MEDIA: Though its fate is in flux, one thing is clear: A year after he officially took back the reins as CEO, Jack Dorsey has either ceded or lost at least some control over the future of the company he helped create. On the board, he may be overruled by fellow directors on the future of Twitter as an independent company. Within his management team, he’s largely delegated command of Twitter’s strategy to chief financial officer Anthony Noto.
ECOMMERCE: The integration, available to Shopify merchants in the US, UK, Canada, and Australia, makes product catalogs and pricing available inside Messenger. It also lets shoppers complete purchases inside the app. People chatting with Shopify merchant bots can browse through store catalogs and pricing by tapping through suggested replies inside a Messenger conversation. To make a purchase, they need only click “buy now” to view a checkout form with an assortment of payment options.
MEDIA: After creating a prototype, the guys (they are almost always men) enter start-up boot camps like Y Combinator, recruit a group of early investors, and perhaps launch a Kickstarter with a slick video. If the initial plan succeeds, the founders go into heedless expansion mode, which usually means selling off huge chunks of their company in exchange for gobs of money from venture capitalists. Then, after a few years, if all goes according to plan, they hit the big time — an initial public offering and a chance to be the next face of the future.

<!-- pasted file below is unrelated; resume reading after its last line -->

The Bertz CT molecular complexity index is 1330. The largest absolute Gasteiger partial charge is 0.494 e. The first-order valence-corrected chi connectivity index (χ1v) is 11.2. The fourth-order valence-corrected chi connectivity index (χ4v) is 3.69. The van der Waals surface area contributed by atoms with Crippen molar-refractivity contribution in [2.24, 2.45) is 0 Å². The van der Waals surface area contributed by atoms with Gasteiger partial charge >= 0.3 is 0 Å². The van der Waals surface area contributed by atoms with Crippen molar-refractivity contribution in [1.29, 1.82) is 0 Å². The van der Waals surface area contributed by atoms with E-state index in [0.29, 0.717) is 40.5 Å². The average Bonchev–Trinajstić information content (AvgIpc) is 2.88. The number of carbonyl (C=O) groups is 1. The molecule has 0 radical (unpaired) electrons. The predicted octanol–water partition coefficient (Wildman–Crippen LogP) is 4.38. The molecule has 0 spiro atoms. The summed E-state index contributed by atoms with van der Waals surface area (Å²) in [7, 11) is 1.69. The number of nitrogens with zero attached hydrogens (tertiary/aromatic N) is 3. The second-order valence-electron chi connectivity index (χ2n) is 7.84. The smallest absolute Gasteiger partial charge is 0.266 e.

MEDIA: In recent weeks, it's become clear that a similar mindset has fully taken hold among the social media platforms themselves. Snapchat is now a "camera company," accented by its recent announcement of its video-recording sunglasses called Spectacles. The Venice, Calif.-based company, now known as Snap Inc., has been trying to shed the "social" tag in recent months when meeting with the press. Twitter COO Adam Bain last week mentioned at Advertising Week that his company recently moved its mobile app listing in Apple's App Store from the social section to news.
INNOVATION: Yesterday’s announcements from Google seem designed to take on the company’s challenges in an assistant-centric world head-on. For good reason the presentation opened with the Google Assistant itself: pure technology has always been the foundation of Google’s power in the marketplace. Today’s world, though, is not one of (somewhat) standards-based browsers that treat every web page the same, creating the conditions for Google’s superior technology to become the door to the Internet.
ECOMMERCE: While some product category sales fell for e-commerce giant Amazon.com Inc., others surged this month, according to a new report from One Click Retail, an e-commerce vendor that tracks pricing on Amazon.com 12 times per day across millions of items. One Click Retail tracked the top five categories by month-over-month dollar sales growth on Amazon for September. The vendor tracked items sold directly from Amazon and those sold by outside merchants via the marketplace. Below are the rankings.
Chart of The Week: Amazon's Apparel Dominance Grows